Anne of Great Britain and Hanover, Charles I of England, George II of Great Britain and Ireland, Louis XV of France and Navarre, Princess Royal, Queen Anne of Great Britain, Stadtholder of the United Netherlands, Willem IV of Orange
Anne, Princess Royal and Princess of Orange (November 2, [O.S. 22 October] 1709 – January 12, 1759) was the second child and eldest daughter of King George II of Great Britain and his consort Caroline of Brandenburgh-Ansbach. She was the wife of Willem IV, Prince of Orange, the first hereditary stadtholder of all seven provinces of the Northern Netherlands.
Anne was born at Herrenhausen Palace, Hanover, five years before her paternal grandfather, Elector Georg Ludwig, succeeded to the thrones of Great Britain and Ireland as King George I. She was christened shortly after her birth at Herrenhausen Palace. She was named after her paternal grandfather’s second cousin Anne, Queen of Great Britain and Ireland.
On August 30, 1727, George II created his eldest daughter Princess Royal, a title which had fallen from use since its creation by Charles I for his daughter Mary, Princess of Orange in 1642. Princess Anne was the second daughter of a British sovereign to hold the title Princess Royal.
Princess Royal is a style customarily (but not automatically) awarded by a British monarch to their eldest daughter. Although purely honorary, it is the highest honour that may be given to a female member of the Royal Family. There have been seven Princesses Royal. Princess Anne is the current Princess Royal.
The style Princess Royal came into existence when Queen Henrietta Maria (1609–1669), daughter of Henri IV, King of France, and wife of King Charles I (1600–1649), wanted to imitate the way the eldest daughter of the King of France was styled “Madame Royale”. Thus Princess Mary (born 1631), the daughter of Henrietta Maria and Charles, became the first Princess Royal in 1642.
It has become established that the style belongs to no one by right, but is given entirely at the Sovereign’s discretion. Princess Mary (later Queen Mary II) (1662–1694), eldest daughter of King James II-VII, and Princess Sophia Dorothea (1687–1757), only daughter of King George I, were eligible for this honour but did not receive it. At the time they respectively became eligible for the style, Princess Mary was already Princess of Orange, while Sophia Dorothea was already Queen in Prussia.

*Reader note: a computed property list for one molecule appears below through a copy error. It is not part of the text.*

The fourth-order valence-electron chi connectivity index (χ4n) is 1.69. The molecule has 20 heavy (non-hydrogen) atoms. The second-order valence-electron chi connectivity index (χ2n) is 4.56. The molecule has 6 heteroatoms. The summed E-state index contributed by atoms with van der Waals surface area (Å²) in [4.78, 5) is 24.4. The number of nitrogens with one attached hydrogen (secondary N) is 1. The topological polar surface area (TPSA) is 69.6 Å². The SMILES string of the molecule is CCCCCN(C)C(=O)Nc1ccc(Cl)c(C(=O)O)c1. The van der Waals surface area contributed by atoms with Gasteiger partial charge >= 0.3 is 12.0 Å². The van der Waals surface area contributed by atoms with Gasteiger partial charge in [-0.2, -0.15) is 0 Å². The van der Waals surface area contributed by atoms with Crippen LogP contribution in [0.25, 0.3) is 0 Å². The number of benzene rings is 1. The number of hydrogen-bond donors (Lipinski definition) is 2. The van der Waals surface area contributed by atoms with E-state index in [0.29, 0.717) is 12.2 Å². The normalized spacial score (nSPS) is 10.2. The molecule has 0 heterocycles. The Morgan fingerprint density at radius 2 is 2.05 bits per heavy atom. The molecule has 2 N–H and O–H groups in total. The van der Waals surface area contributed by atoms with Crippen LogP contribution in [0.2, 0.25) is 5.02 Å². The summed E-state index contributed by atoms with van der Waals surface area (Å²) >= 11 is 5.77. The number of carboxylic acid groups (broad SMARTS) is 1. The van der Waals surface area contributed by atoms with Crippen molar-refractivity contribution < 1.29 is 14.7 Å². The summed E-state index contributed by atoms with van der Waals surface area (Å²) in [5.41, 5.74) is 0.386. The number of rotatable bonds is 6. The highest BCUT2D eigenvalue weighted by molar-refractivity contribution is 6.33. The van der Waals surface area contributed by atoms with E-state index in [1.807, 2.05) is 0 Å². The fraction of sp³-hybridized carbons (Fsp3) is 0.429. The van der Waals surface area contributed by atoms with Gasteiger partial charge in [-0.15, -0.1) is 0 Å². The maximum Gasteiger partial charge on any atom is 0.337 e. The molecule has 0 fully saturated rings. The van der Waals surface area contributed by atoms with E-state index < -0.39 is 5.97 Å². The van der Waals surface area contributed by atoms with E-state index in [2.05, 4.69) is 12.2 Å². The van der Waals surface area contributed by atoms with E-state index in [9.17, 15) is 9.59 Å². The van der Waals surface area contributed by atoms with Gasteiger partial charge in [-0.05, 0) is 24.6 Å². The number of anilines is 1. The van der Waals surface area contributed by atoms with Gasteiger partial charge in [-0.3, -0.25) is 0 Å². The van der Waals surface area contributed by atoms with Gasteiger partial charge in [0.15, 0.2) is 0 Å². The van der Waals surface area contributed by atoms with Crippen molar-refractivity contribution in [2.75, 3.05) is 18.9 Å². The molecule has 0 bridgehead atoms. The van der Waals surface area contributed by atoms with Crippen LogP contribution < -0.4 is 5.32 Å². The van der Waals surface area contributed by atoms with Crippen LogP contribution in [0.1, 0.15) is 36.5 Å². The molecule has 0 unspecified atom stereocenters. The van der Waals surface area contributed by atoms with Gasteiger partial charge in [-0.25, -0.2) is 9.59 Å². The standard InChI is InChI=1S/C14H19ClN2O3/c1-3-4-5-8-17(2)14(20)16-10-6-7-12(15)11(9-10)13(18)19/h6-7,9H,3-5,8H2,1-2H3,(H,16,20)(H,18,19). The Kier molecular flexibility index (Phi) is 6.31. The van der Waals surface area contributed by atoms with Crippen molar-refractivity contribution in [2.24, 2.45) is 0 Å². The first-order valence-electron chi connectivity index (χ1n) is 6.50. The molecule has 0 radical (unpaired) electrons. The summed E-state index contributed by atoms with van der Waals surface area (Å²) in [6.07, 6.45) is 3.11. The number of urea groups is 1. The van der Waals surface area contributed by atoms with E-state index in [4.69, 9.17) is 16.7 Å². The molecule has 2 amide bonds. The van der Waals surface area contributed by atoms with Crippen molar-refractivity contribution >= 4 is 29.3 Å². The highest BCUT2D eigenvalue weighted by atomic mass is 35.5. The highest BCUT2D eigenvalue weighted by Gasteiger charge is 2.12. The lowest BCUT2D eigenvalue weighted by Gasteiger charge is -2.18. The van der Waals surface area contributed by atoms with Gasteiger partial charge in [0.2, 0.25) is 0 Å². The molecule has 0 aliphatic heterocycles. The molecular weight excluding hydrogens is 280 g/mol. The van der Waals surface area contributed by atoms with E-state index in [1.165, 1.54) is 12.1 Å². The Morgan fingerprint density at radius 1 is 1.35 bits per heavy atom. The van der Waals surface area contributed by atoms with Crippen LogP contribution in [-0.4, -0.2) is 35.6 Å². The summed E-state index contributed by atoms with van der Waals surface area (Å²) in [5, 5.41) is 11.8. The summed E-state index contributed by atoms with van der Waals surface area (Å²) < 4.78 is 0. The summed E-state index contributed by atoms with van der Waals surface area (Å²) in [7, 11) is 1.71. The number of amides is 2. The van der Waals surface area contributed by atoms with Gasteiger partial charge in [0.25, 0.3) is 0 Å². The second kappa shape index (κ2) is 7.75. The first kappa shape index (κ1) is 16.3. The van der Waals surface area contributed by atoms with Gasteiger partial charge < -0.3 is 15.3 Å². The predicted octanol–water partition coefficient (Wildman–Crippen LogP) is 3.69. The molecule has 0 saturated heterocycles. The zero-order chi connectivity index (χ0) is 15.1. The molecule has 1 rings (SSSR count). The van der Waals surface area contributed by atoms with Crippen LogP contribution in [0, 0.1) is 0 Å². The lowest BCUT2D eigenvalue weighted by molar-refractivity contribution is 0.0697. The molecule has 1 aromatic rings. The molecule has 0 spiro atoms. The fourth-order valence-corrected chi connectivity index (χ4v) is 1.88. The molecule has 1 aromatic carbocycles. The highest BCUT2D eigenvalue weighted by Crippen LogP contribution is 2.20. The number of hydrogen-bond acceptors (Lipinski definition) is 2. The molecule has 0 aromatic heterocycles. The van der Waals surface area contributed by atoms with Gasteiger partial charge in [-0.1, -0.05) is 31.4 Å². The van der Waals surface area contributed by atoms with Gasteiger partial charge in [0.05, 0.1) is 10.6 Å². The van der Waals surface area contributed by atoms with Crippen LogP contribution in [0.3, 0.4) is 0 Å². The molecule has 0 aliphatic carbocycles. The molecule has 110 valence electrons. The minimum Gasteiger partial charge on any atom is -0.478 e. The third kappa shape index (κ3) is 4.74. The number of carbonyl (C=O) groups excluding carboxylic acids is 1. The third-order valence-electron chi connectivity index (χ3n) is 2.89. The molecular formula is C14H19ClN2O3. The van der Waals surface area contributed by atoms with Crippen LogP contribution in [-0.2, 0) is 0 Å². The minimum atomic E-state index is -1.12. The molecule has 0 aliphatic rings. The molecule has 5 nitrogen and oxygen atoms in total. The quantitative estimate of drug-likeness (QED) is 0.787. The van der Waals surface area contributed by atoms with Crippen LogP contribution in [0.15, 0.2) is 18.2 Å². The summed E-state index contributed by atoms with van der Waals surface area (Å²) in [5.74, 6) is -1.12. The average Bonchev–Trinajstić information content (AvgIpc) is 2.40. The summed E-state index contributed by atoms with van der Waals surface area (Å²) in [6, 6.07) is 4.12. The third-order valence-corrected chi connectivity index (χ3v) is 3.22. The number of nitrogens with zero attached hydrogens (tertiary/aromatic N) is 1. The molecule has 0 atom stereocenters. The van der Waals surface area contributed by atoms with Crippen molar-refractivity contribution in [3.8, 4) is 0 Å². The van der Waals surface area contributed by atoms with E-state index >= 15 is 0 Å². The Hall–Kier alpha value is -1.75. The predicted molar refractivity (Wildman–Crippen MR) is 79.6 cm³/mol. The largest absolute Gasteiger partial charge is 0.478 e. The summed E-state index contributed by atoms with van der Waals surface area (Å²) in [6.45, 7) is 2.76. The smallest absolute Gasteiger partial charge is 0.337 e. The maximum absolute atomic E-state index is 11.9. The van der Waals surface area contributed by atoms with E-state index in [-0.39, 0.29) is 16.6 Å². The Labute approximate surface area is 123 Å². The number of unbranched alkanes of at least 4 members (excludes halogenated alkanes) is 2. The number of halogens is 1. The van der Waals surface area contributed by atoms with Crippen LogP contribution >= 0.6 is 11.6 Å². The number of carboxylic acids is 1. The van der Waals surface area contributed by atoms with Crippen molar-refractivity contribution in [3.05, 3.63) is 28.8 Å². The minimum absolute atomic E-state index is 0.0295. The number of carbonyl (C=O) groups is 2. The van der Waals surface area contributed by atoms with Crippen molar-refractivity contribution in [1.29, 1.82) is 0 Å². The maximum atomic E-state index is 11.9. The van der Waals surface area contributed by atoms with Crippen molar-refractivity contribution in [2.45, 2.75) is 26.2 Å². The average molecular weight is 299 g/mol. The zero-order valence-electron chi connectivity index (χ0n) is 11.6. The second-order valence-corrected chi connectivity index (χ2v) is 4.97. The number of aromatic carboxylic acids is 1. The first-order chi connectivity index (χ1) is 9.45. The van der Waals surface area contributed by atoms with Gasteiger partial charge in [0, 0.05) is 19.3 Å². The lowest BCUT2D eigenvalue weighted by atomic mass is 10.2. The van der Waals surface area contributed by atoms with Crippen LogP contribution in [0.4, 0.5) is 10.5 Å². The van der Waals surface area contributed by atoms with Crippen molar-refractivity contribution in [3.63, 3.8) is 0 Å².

In 1725, a potential marriage contract between Anne and King Louis XV of France and Navarre was considered. From a French viewpoint, such a marriage could give France valuable neutrality from The Netherlands and Prussia, as well as protection against Spain. However, the religious issues caused problems.
While it was taken for granted that Anne would have to convert to Catholicism, there were concerns that this would still not be enough for the Pope, whose support was needed, particularly regarding the broken betrothal between Louis XV and a Spanish princess, and the prospect of Anne becoming Regent of France in case of a minor regency was feared because of her presumed religious inclinations toward the Huguenots in France. The plans was eventually discarded when the French insisted that Anne must convert to Roman Catholicism.
Willem IV of Orange was the next candidate for Anne’s hand in marriage.
Willem was born in Leeuwarden, Netherlands, the son of Jan Willem Friso, Prince of Orange, head of the Frisian branch of the House of Orange-Nassau, and of his wife Landgravine Marie Louise of Hesse-Cassel. He was born six weeks after the death of his father.
Willem succeeded his father as Stadtholder of Friesland and also, under the regency of his mother until 1731, as Stadtholder of Groningen. In 1722 he was elected Stadtholder of Guelders. The four other provinces of the Dutch Republic:, Holland, Zeeland, Utrecht and Overijssel had in 1702 decided not to appoint a stadtholder after the death of the previous stadtholder Willem III, (also William III, King of England, Scotland and Ireland) issuing the history of the Republic into a period that is known as the Second Stadtholderless Period. In 1747 those four provinces also accepted Willem as their stadtholder.
Willem suffered from a spinal deformity, which affected his appearance, but Anne said she would marry him even “if he were a baboon”. Her reason for being so insistent upon this marriage was reported to be simply that she wished to be married, to avoid a life as a spinster at the court of her father and her brother, with whom she did not get along; and as the only match considered suitable for her was with a monarch or heir to a throne, Willem was essentially her only remaining Protestant choice, and when questioned by her father, she stated that it was not a matter of whether she should marry Willem, the question was rather whether she should marry at all. She quarreled with her brother, the Frederick Louis,, Prince of Wales, about her choice.
On March 25, 1734 in the Chapel Royal at St. James’s Palace, she married Willem IV, Prince of Orange. She then ceased to use her British title in favour of the new one she gained by marriage. The music played at her wedding, This is the day was set by Handel to the princess’s own words based on Psalms 45 and 118. Handel also composed an operatic entertainment, Parnasso in Festa, in honour of her wedding which was performed for the first time at the King’s Theatre, London, on March 13, 1734, with great success.
Anne was Regent of the Netherlands from 1751 until her death in 1759, exercising extensive powers on behalf of her son Willem V. She was known as an Anglophile, due to her English upbringing and family connections, but was unable to convince the Dutch Republic to enter the Seven Years’ War on the side of the British. In the Netherlands she was styled Anna van Hannover.